Global daily satellite data, available since 1981, indicate earlier onset of spring 'greenness' by 10-14 days over 19 years, particularly across temperate latitudes of the Northern Hemisphere (Myneni et al., 2001; Lucht et al., 2002). Field studies confirm these satellite observations. Many species are expanding leaves or flowering earlier (e.g., earlier flowering in lilac - 1.8 days/decade, 1959 to 1993, 800 sites across North America (Schwartz and Reiter, 2000), honeysuckle - 3.8 days/decade, western U.S. (Cayan et al., 2001), and leaf expansion in apple and grape - 2 days/decade, 72 sites in northeastern U.S. (Wolfe et al., 2005), trembling aspen - 2.6
days/decade since 1900, Edmonton (Beaubien and Freeland, 2000)) (Figure 14.1b). The timing of autumn leaf fall, which is controlled by a combination of temperature, photoperiod and water deficits, shows weaker trends (Badeck et al., 2004).
Net primary production (NPP) in the continental U.S. increased nearly 10% from 1982 to 1998 (Figure 14.1f) (Boisvenue and Running, 2006), with the largest increases in croplands and grasslands of the Central Plains due to improved water balance (Lobell et al., 2002; Nemani et al., 2002; Hicke and Lobell, 2004).
North American forests can be influenced indirectly by climate through effects on disturbance, especially from wildfire, storms, insects and diseases. The area burned in wildfires has increased dramatically over the last three decades (see Box 14.1).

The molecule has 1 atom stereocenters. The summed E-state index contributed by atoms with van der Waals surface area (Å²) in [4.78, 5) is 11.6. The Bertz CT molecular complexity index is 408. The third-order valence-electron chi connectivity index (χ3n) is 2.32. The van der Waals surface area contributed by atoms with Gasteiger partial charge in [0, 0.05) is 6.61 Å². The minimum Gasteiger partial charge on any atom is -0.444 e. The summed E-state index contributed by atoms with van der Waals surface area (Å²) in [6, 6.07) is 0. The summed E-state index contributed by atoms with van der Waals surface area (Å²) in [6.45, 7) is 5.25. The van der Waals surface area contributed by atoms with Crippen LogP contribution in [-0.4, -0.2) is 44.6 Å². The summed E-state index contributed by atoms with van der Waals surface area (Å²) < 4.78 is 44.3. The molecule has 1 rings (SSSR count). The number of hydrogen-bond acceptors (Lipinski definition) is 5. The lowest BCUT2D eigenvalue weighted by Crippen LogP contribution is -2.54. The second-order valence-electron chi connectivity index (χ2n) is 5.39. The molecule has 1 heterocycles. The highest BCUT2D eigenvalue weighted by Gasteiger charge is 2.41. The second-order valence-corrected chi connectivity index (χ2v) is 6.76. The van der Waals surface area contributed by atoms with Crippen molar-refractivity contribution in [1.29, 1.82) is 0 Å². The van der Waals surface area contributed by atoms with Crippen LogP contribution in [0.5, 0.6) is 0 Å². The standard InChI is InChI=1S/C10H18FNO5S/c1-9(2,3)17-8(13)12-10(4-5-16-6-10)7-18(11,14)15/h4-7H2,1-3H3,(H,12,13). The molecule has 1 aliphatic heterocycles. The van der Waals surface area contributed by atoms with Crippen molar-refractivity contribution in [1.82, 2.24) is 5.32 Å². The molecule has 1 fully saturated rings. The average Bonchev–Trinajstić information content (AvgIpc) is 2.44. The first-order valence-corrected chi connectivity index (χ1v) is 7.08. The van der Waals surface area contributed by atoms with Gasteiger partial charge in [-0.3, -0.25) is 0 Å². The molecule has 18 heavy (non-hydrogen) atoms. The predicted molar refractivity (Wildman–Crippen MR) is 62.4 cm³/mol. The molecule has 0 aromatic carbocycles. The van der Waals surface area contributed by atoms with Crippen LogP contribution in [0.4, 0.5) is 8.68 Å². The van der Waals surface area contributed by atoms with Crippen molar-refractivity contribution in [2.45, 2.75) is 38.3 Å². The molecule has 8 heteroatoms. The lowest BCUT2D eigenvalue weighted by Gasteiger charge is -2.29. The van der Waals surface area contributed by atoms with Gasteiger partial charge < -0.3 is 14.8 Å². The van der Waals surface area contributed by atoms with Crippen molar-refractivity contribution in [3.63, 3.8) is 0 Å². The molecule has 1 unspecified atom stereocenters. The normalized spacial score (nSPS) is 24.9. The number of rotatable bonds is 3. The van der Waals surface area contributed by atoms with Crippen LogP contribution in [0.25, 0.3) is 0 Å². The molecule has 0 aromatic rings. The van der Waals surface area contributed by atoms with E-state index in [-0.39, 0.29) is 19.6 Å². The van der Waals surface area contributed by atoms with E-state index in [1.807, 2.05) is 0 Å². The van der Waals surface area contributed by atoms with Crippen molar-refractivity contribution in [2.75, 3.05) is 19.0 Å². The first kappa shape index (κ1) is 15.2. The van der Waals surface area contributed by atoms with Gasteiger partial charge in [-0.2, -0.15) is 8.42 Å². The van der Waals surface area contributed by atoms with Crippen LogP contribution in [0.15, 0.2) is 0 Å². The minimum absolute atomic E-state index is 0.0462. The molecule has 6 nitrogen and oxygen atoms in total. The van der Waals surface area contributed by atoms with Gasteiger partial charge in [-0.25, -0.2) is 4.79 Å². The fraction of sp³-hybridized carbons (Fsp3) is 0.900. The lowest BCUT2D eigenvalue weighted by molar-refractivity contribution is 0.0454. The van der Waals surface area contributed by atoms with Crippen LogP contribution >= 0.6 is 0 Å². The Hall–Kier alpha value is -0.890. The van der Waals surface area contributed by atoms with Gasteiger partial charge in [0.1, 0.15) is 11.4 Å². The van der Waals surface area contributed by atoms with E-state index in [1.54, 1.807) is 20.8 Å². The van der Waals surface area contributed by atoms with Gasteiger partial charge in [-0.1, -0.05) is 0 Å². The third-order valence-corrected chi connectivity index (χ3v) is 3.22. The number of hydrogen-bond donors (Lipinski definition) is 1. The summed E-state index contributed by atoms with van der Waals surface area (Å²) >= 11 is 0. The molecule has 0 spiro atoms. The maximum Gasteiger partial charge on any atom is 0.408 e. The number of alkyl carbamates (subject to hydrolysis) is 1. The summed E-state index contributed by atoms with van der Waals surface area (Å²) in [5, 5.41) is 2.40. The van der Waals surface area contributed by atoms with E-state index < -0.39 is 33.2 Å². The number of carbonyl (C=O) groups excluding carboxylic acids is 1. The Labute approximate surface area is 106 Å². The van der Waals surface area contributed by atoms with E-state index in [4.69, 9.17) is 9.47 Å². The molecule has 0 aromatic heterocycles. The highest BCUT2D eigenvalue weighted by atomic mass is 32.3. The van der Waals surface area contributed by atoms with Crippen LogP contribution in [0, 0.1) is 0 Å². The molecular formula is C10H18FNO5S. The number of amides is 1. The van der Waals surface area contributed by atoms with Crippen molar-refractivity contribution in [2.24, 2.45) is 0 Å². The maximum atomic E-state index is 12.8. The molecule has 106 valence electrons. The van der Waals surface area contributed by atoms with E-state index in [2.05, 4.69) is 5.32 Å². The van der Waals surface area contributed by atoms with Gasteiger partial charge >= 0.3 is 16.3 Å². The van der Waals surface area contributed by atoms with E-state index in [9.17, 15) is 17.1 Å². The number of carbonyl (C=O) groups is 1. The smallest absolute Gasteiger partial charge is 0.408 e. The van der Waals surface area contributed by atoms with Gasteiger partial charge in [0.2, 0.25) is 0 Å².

North American animals are responding to climate change, with effects on phenology, migration, reproduction, dormancy and geographic range (Walther et al., 2002; Parmesan and Yohe, 2003; Root et al., 2003; Parmesan and Galbraith, 2004; Root et al., 2005). Warmer springs have led to earlier nesting for 28 migrating bird species on the east coast of the U.S. (Butler, 2003) and to earlier egg laying for Mexican jays (Brown et al., 1999) and tree swallows (Dunn and Winkler, 1999). In northern Canada, red squirrels are breeding 18 days earlier than 10 years ago (Reale et al., 2003). Several frog species now initiate breeding calls 10 to 13 days earlier than a century ago (Gibbs and Breisch, 2001). In lowland California, 70% of 23 butterfly species advanced the date of first spring flights by an average 24 days over 31 years (Forister and Shapiro, 2003). Reduced water depth, related to recent warming, in Oregon lakes has increased exposure of toad eggs to UV-B, leading to increased mortality from a fungal parasite (Kiesecker et al., 2001; Pounds, 2001).
Many North American species have shifted their ranges, typically to the north or to higher elevations (Parmesan and Yohe, 2003). Edith's checkerspot butterfly has become locally extinct in the southern, low-elevation portion of its western North American range but has extended its range 90 km north and 120 m higher in elevation (Parmesan, 1996; Crozier, 2003; Parmesan and Galbraith, 2004). Red foxes have expanded northward in northern Canada, leading to retreat of competitively subordinate arctic foxes (Hersteinsson and Macdonald, 1992).
The North American coast is long and diverse with a wide range of trends in relative sea level (Figure 14.1d) (Shaw et al., 1998; Dyke and Peltier, 2000; Zervas, 2001). Relative sea level (see glossary) is rising in many areas, yet coastal residents are often unaware of the trends and their impacts on coastal retreat and flooding (O'Reilly et al., 2005). In the Great Lakes, both extremely high and extremely low water levels have been damaging and disruptive (Moulton and Cuthbert, 2000). Demand for waterfront property and building land continues to grow, increasing the value of property at risk (Heinz Center, 2000; Forbes et al., 2002b; Small and Nichols, 2003).
1 The consumption of plants by animals. 622